ONE of the things we’ve always admired about the fluid nature of American society is the way it allows the best men and ideas to float to the top.
Of course, horse biscuits float too, but in the free marketplace of ideas, they are quickly winnowed. The idea of floating to the top implies that some, if not most, of the best men start with humble beginnings, and some of the best ideas for weapons and tools come from grunt level—from GIs and mechanics and firefighters and cops who know what they need.
Such was the origin of the Hinderer knife designs made by Gerber/Fiskars. Rick Hinderer is a firefighter/EMT and also was a custom knifemaker when he came up with these two designs.
This proved to be a doubly good background, because designing a knife or other tool made for emergency use is not just a matter of stuffing all the desirable features into one envelope. Equally important is making sure those features will function in a worst-case scenario and in the hands of a first responder who is working (pick one or several): in the dark, in thick smoke, underwater, upside down inside a mangled minivan with raw fuel dripping on him and his patient … you get the idea. His tools need to be strong, sharp, simple, ergonomically presented to a gloved hand— and with no unlikely features that will get in the way.
Enter the Hinderer Rescue. The Rescue is a full-size, strongly built tool for professional use. Let’s review its salient features in the probable order a first responder might use them.
On the right side is a wide and sturdy spring clip to keep this tool where you know it will be when needed. On the butt is a hardened-cone auto-glass breaker. Right next to that, folding out from the spine, is a larger than usual belt/textile cutter, held open or closed by precise detent balls.
Forward of that are ambidextrous thumb studs that open a robust 3.5-inch 440A stainless blade. The blade is fully serrated and wickedly sharp, but with a blind and rounded tip to ensure you cut only belts, fabric, cordage or clothing and not the client. It might even be handier if the tip were a flat screwdriver, like the blade on a TL-29 lineman’s knife.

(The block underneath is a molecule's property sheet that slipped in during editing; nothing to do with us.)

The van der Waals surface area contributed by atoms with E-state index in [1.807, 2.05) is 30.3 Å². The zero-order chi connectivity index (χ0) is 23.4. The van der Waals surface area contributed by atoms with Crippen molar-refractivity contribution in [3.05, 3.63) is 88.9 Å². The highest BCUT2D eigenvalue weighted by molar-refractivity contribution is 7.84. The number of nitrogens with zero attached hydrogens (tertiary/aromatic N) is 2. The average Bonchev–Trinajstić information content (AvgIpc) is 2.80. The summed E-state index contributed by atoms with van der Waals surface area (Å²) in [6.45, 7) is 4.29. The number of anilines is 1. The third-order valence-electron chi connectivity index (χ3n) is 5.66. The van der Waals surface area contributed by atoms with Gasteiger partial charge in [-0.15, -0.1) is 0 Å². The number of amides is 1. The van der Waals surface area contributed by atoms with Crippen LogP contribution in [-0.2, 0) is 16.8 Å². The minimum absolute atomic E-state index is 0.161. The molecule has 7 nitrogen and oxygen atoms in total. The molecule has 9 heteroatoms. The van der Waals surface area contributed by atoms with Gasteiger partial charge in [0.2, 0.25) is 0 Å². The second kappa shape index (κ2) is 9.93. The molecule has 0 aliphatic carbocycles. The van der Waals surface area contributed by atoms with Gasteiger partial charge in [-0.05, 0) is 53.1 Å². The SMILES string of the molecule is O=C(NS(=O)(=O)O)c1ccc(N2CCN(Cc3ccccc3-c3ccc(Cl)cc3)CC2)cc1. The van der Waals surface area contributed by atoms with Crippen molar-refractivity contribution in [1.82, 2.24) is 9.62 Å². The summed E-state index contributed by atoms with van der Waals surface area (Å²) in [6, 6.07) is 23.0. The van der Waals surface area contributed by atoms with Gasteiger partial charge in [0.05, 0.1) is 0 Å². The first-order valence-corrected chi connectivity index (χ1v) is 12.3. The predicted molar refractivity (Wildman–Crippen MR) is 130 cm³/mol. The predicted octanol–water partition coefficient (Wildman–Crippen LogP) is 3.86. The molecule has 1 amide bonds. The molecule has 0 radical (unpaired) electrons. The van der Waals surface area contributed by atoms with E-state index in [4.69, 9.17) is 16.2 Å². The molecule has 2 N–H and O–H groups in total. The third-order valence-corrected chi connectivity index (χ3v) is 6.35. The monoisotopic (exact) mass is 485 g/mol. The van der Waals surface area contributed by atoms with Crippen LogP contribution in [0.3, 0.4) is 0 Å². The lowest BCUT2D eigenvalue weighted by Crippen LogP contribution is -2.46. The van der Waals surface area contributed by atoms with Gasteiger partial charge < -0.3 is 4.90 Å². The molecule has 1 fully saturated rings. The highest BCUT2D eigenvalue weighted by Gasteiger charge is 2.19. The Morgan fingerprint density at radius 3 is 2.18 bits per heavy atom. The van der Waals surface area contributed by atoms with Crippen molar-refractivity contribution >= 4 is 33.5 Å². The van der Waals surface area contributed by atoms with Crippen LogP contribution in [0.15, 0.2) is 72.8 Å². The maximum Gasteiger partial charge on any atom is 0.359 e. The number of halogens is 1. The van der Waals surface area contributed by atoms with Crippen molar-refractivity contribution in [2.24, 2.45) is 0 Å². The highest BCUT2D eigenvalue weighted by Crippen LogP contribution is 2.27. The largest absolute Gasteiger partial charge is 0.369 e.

There is an oxygen-tank wrench inlet into the left grip scale and liner, and a discrete lanyard hole in the butt extension mounting the glass breaker.
One final item I like very much is the thumb-activated liner-lock release on the right grip scale. In scenarios where such a knife is likely to be used, the operator doesn’t run around with an open knife—he deploys the knife for its purpose, then puts it away and gets right on to the next thing he has to do. This is not the time to fight with cute and tricky knife-closing gimmicks. This liner lock is very robust, and the release that allows a one-handed wipe to close the blade is excellent.
The Rescue comes with safety red scales and has an overall length of 8.5 inches, blade length of 3.5 inches, and closed length of 5.1 inches. It weighs 5.6 ounces and none of that is wasted.
Auxiliary to, and separately carried where it can be used without getting in the way of the knife’s primary functions, is a minimalist and clever set of drivers. Comprising simply an L-shaped tool of hardened stainless that will hold a hex adapter at the end of either leg, it comes with three each square-bar (flat) hollow-ground screwdrivers, three Phillips ® (cross-head) and three Allen-head (hex-drive) bits. These are retained on the adapter by a strong magnet, which also holds the adapter to the tool.
These come in a rubber caddy and could be swapped out for the squaredrive or Torx® bits of your choice as well. The tool set, and the knife if you choose, can ride snugly in a provided black Cordura pouch.
Close kin to the Rescue is the Hinderer CLS (Combat Life Saver), designed more for first responders in blue or military or police tactical operators. The immediate difference noted is the black epoxy powder coating and black grip scales as opposed to the brushed and blasted stainless finish and safety red scales of the Rescue.
This is not just because black is more tacti-cool looking than safety red. It is because the blade of the CLS has a sharpened drop point and partial serrations, making it a useful defensive as well as rescue tool. Therefore, to preclude a drunk, punk or adventurous felon from noticing and attempting a lucky snatch of the CLS from a cop’s duty belt or pocket, discrete black is a more practical color.
Conversely, a synthetic coating on an EMT’s tool that will probably be autoclaved after use may not hold up, no matter how good it is. Regarding cleaning, both the Rescue and CLS have an open design that facilitates blowing them free of particulates with compressed air before further cleaning—a good first step in cleaning knives with many moving parts.
Except as noted, feature for feature the CLS matches the Rescue: liner lock and release, belt cutter, glass breaker, oxygen wrench, clip and lanyard ring. The CLS is 0.1″ shorter folded. The texture of the grips and configuration of these folders, location of the opening studs and blade release all work together to make them very user-friendly and excellent for their purpose.
Suggested retail price of the Rescue is $100 and the CLS $80.